Use control charts to indicate when a process is out of control and
helps to identify the presence of special-cause variation.

Use a C chart to monitor the number of defects where each item
can have multiple defects.
You should use a C chart only when your subgroup sizes are equal.
If your subgroup sizes are not equal, use the U chart.

Use an I-MR chart to monitor the mean and variation of your process
when you have continuous data that are individual observations not in
subgroups.

Use an NP chart to monitor the number of defective items where each
item can be classified into one of two categories, such as pass or fail.

Use a P chart to monitor the proportion of defective items where
each item can be classified into one of two categories, such as pass or fail.

Use a U chart to monitor the number of defects where each item can
have multiple defects.

An Xbar-R/S chart is a control chart that consists of two charts.

To add a control chart, go to Add and complete a form.

Use a C chart to monitor the number of defects where each item
can have multiple defects.
You should use a C chart only when your subgroup sizes are equal.
If your subgroup sizes are not equal, use the U chart.

For example, a quality engineer for a wallpaper manufacturer wants to assess the stability of the printing process. Every hour, the engineer takes a sample of 100 feet of wallpaper and counts the number of printing defects, which include print smears, pattern distortions, and missing ink. To see an example, go to Minitab Help: Example of C Chart.

You must be able to count the number of defects on each item or unit. Subgroup sizes should be equal, or nearly equal. For details, go to Minitab Help: Data considerations for C Chart.

Use an I-MR chart to monitor the mean and variation of your process
when you have continuous data that are individual observations not in
subgroups.

For example, a hospital administrator wants to determine whether the time to perform outpatient hernia surgery is stable and whether the variation in surgery times is stable. Because the data are not collected in subgroups, the administrator uses an I-MR chart to monitor the mean and variation of the surgery times. To see an example, go to Minitab Help: Example of I-MR Chart.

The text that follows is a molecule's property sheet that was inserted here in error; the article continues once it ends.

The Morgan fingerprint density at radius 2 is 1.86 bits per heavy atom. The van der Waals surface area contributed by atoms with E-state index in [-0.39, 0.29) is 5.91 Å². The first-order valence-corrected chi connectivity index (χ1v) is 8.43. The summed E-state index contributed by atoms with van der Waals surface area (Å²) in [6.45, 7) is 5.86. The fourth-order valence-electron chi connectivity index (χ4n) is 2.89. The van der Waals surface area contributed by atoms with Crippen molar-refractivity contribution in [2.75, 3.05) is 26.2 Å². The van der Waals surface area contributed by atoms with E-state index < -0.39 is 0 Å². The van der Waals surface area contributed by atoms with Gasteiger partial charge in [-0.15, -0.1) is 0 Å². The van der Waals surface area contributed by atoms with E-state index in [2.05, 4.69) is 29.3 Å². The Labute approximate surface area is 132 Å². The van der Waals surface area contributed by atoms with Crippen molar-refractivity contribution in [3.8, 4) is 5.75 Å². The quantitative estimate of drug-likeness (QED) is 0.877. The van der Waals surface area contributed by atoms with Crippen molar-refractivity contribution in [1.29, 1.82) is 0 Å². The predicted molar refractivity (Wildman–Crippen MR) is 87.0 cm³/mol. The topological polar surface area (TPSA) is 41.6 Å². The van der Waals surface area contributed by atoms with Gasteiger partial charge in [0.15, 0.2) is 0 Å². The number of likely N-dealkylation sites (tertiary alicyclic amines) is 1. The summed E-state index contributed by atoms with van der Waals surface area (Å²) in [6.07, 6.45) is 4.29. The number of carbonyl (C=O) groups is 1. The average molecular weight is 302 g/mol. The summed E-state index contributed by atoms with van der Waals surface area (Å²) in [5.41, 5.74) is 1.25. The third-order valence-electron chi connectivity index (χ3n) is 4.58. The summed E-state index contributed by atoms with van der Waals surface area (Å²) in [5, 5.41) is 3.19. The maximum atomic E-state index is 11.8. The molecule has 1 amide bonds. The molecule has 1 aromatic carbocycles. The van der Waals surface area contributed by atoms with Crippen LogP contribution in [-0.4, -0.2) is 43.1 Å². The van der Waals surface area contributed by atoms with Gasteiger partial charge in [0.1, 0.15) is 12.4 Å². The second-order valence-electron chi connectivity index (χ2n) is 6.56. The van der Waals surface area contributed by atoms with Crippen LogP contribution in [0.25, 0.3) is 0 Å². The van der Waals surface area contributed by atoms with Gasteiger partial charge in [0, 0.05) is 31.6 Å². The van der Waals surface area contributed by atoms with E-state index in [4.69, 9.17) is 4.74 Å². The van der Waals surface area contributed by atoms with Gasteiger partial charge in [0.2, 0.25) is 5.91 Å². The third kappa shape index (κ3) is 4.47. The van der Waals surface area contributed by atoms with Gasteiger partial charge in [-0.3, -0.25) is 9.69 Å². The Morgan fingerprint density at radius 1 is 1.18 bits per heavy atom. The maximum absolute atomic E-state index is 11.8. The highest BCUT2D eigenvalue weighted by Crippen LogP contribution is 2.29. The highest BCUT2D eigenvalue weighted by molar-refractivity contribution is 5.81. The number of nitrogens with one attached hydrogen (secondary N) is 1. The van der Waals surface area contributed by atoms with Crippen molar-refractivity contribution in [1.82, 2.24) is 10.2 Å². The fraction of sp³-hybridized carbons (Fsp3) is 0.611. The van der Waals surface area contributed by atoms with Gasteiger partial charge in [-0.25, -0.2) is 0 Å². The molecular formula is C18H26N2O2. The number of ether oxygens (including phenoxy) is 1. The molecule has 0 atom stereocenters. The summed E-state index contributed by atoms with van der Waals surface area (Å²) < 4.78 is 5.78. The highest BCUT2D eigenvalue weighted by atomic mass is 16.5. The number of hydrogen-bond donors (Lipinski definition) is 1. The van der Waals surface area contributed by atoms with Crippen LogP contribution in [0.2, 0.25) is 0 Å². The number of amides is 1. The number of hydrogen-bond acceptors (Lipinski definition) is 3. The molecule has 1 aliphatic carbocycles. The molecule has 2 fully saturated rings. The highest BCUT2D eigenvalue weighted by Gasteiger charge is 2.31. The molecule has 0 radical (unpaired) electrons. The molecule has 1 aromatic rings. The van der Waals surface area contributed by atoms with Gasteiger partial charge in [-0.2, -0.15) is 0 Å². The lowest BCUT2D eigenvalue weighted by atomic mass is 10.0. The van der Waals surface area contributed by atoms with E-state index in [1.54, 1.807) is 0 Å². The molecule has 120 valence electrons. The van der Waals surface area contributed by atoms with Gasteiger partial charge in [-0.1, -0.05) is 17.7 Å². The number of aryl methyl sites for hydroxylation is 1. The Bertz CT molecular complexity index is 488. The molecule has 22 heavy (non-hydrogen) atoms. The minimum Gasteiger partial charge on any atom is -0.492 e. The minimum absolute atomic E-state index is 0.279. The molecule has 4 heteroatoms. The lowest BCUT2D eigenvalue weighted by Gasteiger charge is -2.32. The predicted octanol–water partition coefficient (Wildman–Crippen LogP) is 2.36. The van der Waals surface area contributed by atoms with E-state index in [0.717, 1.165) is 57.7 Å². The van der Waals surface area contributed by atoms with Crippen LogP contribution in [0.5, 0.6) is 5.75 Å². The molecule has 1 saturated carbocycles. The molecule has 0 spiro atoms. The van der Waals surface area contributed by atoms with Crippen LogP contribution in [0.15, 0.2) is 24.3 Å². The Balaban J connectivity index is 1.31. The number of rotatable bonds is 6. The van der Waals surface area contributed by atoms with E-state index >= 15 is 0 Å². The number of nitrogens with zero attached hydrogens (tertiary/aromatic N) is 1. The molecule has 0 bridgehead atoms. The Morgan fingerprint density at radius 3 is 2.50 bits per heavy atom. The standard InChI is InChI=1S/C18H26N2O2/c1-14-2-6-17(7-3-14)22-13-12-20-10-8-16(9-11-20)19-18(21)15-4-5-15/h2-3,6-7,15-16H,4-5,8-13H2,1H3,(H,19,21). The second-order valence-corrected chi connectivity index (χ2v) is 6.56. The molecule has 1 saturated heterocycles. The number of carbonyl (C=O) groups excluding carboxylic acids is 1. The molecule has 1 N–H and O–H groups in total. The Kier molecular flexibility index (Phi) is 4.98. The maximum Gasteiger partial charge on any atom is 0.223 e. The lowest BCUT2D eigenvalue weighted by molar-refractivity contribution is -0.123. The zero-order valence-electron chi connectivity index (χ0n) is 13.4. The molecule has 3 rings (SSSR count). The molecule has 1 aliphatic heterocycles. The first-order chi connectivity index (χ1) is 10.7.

The data should be continuous and collected as individual observations, not subgroups. For details, go to Minitab Help: Data considerations for I-MR Chart.

Use an NP chart to monitor the number of defective items where each
item can be classified into one of two categories, such as pass or fail.

For example, a delivery service manager uses an NP chart to monitor the number of delivery vehicles that are out of service each day for 2 months. A vehicle that is out of service is considered a defective item. To see an example, go to Minitab Help: Example of NP Chart.

Collect data in subgroups. Items must be classified into one of two categories, such as pass or fail. For details, go to Minitab Help: Data considerations for NP Chart.

Use a P chart to monitor the proportion of defective items where
each item can be classified into one of two categories, such as pass or fail.

For example, a delivery service manager uses a P chart to monitor the proportion of delivery vehicles that are out of service each day for 2 months. A vehicle that is out of service is considered a defective item. To see an example, go to Minitab Help: Example of P Chart.

Collect data in subgroups. Items must be classified into one of two categories, such as pass or fail. For details, go to Minitab Help: Data considerations for P Chart.

Use a Run chart to look for patterns or trends in your data that
indicate the presence of special-cause variation.
A run chart plots your process data in the order that they were
collected.

For example, you can use a control chart to verify that the process was stable. Then use a run chart to identify patterns that may not be detected in a control chart, but reveal clues for potential process improvements. To see an example, go to Minitab Help: Example of Run Chart.

Continuous or discrete data may be collected as individual observations or in subgroups. Collect enough data to represent the expected range of variation. The data must include at least 3 data points. However, you should collect enough data to represent patterns over the time period of interest. For details, go to Minitab Help: Data considerations for Run Chart.

Use a U chart to monitor the number of defects where each item can
have multiple defects.

For example, an LCD manufacturer wants to monitor the number of dead pixels on 17-inch LCD screens. Technicians record the number of dead pixels for each screen. Each subgroup has a different number of screens. The manufacturer uses a U chart to monitor the average number of dead pixels per screen. To see an example, go to Minitab Help: Example of U Chart.

You must be able to count the number of defects on each item or unit. For details, go to Minitab Help: Data considerations for U Chart.

An Xbar-R/S chart is a control chart that consists of two charts.

Use an Xbar-R chart to monitor the mean and variation of a process when you have continuous data and subgroup sizes of 8 or less. To see an example, go to Minitab Help: Example of Xbar-R Chart.

Use an Xbar-S chart to monitor the mean and variation of a process when you have continuous data and subgroup sizes of 9 or more. To see an example, go to Minitab Help: Example of Xbar-S Chart.

Your data must be continuous Y values collected in rational subgroups. For details, go to Minitab Help: Data considerations for Xbar-R Chart or Data considerations for Xbar-S Chart.